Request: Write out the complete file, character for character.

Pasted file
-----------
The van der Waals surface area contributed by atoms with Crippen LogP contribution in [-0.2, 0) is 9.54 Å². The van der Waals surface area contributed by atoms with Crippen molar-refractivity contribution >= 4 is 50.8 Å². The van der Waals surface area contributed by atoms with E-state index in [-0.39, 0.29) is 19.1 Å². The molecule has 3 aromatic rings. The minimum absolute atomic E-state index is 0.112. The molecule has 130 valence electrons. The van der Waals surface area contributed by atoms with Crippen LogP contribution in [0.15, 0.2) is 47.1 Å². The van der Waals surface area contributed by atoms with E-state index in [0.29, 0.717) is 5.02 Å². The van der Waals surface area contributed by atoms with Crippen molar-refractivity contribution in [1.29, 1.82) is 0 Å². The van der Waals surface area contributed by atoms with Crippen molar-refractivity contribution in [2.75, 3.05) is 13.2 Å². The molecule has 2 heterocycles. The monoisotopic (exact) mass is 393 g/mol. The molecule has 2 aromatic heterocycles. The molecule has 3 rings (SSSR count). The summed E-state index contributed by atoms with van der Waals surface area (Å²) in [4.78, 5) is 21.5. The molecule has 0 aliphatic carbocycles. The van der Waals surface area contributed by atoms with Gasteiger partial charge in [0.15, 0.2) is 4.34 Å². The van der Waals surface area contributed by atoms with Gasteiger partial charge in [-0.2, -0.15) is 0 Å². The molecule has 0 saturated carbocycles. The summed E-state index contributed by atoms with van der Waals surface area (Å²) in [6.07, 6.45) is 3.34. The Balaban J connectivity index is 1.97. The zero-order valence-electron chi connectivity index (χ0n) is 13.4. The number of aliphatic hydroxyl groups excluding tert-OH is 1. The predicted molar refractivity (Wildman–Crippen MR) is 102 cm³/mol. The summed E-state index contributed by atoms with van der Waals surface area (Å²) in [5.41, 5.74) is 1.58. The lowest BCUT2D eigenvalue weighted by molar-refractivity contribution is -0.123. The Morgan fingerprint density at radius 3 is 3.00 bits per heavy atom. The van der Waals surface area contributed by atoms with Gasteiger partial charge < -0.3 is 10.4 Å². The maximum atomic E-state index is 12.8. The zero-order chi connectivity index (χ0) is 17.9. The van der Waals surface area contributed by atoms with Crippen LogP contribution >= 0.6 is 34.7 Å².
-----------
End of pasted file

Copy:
The van der Waals surface area contributed by atoms with Crippen LogP contribution in [-0.2, 0) is 9.54 Å². The van der Waals surface area contributed by atoms with Crippen molar-refractivity contribution >= 4 is 50.8 Å². The van der Waals surface area contributed by atoms with E-state index in [-0.39, 0.29) is 19.1 Å². The molecule has 3 aromatic rings. The minimum absolute atomic E-state index is 0.112. The molecule has 130 valence electrons. The van der Waals surface area contributed by atoms with Crippen LogP contribution in [0.15, 0.2) is 47.1 Å². The van der Waals surface area contributed by atoms with E-state index in [0.29, 0.717) is 5.02 Å². The van der Waals surface area contributed by atoms with Crippen molar-refractivity contribution in [1.29, 1.82) is 0 Å². The van der Waals surface area contributed by atoms with Crippen molar-refractivity contribution in [2.75, 3.05) is 13.2 Å². The molecule has 2 heterocycles. The monoisotopic (exact) mass is 393 g/mol. The molecule has 2 aromatic heterocycles. The molecule has 3 rings (SSSR count). The summed E-state index contributed by atoms with van der Waals surface area (Å²) in [4.78, 5) is 21.5. The molecule has 0 aliphatic carbocycles. The van der Waals surface area contributed by atoms with Gasteiger partial charge in [0.15, 0.2) is 4.34 Å². The van der Waals surface area contributed by atoms with Gasteiger partial charge in [-0.2, -0.15) is 0 Å². The molecule has 0 saturated carbocycles. The summed E-state index contributed by atoms with van der Waals surface area (Å²) in [6.07, 6.45) is 3.34. The Balaban J connectivity index is 1.97. The zero-order valence-electron chi connectivity index (χ0n) is 13.4. The number of aliphatic hydroxyl groups excluding tert-OH is 1. The predicted molar refractivity (Wildman–Crippen MR) is 102 cm³/mol. The summed E-state index contributed by atoms with van der Waals surface area (Å²) in [5.41, 5.74) is 1.58. The lowest BCUT2D eigenvalue weighted by molar-refractivity contribution is -0.123. The Morgan fingerprint density at radius 3 is 3.00 bits per heavy atom. The van der Waals surface area contributed by atoms with Gasteiger partial charge < -0.3 is 10.4 Å². The maximum atomic E-state index is 12.8. The zero-order chi connectivity index (χ0) is 17.9. The van der Waals surface area contributed by atoms with Crippen LogP contribution >= 0.6 is 34.7 Å².